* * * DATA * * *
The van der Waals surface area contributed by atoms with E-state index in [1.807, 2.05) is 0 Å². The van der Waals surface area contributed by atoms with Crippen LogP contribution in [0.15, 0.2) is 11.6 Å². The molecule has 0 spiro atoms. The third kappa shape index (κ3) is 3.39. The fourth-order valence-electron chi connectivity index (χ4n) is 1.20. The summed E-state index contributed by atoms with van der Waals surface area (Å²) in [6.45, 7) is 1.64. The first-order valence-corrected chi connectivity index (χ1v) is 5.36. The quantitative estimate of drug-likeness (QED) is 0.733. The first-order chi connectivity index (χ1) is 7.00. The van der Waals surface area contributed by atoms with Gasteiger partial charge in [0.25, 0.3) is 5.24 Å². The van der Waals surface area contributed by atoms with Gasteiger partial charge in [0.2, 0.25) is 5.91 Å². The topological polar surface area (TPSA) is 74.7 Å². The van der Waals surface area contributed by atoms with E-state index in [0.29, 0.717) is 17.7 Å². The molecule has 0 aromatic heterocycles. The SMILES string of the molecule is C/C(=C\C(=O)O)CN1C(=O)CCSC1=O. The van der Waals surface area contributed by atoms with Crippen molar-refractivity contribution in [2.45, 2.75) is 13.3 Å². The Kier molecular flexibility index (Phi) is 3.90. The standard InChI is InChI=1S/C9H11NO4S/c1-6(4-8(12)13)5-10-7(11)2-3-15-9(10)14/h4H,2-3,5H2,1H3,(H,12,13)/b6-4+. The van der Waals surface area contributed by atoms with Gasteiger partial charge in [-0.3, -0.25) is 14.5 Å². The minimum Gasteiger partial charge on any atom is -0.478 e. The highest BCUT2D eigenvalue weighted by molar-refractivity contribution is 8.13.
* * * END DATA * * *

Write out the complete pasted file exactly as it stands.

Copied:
The van der Waals surface area contributed by atoms with E-state index in [1.807, 2.05) is 0 Å². The van der Waals surface area contributed by atoms with Crippen LogP contribution in [0.15, 0.2) is 11.6 Å². The molecule has 0 spiro atoms. The third kappa shape index (κ3) is 3.39. The fourth-order valence-electron chi connectivity index (χ4n) is 1.20. The summed E-state index contributed by atoms with van der Waals surface area (Å²) in [6.45, 7) is 1.64. The first-order valence-corrected chi connectivity index (χ1v) is 5.36. The quantitative estimate of drug-likeness (QED) is 0.733. The first-order chi connectivity index (χ1) is 7.00. The van der Waals surface area contributed by atoms with Gasteiger partial charge in [0.25, 0.3) is 5.24 Å². The van der Waals surface area contributed by atoms with Gasteiger partial charge in [0.2, 0.25) is 5.91 Å². The topological polar surface area (TPSA) is 74.7 Å². The van der Waals surface area contributed by atoms with E-state index in [0.29, 0.717) is 17.7 Å². The molecule has 0 aromatic heterocycles. The SMILES string of the molecule is C/C(=C\C(=O)O)CN1C(=O)CCSC1=O. The van der Waals surface area contributed by atoms with Crippen molar-refractivity contribution in [2.45, 2.75) is 13.3 Å². The Kier molecular flexibility index (Phi) is 3.90. The standard InChI is InChI=1S/C9H11NO4S/c1-6(4-8(12)13)5-10-7(11)2-3-15-9(10)14/h4H,2-3,5H2,1H3,(H,12,13)/b6-4+. The van der Waals surface area contributed by atoms with Gasteiger partial charge in [-0.3, -0.25) is 14.5 Å². The minimum Gasteiger partial charge on any atom is -0.478 e. The highest BCUT2D eigenvalue weighted by molar-refractivity contribution is 8.13.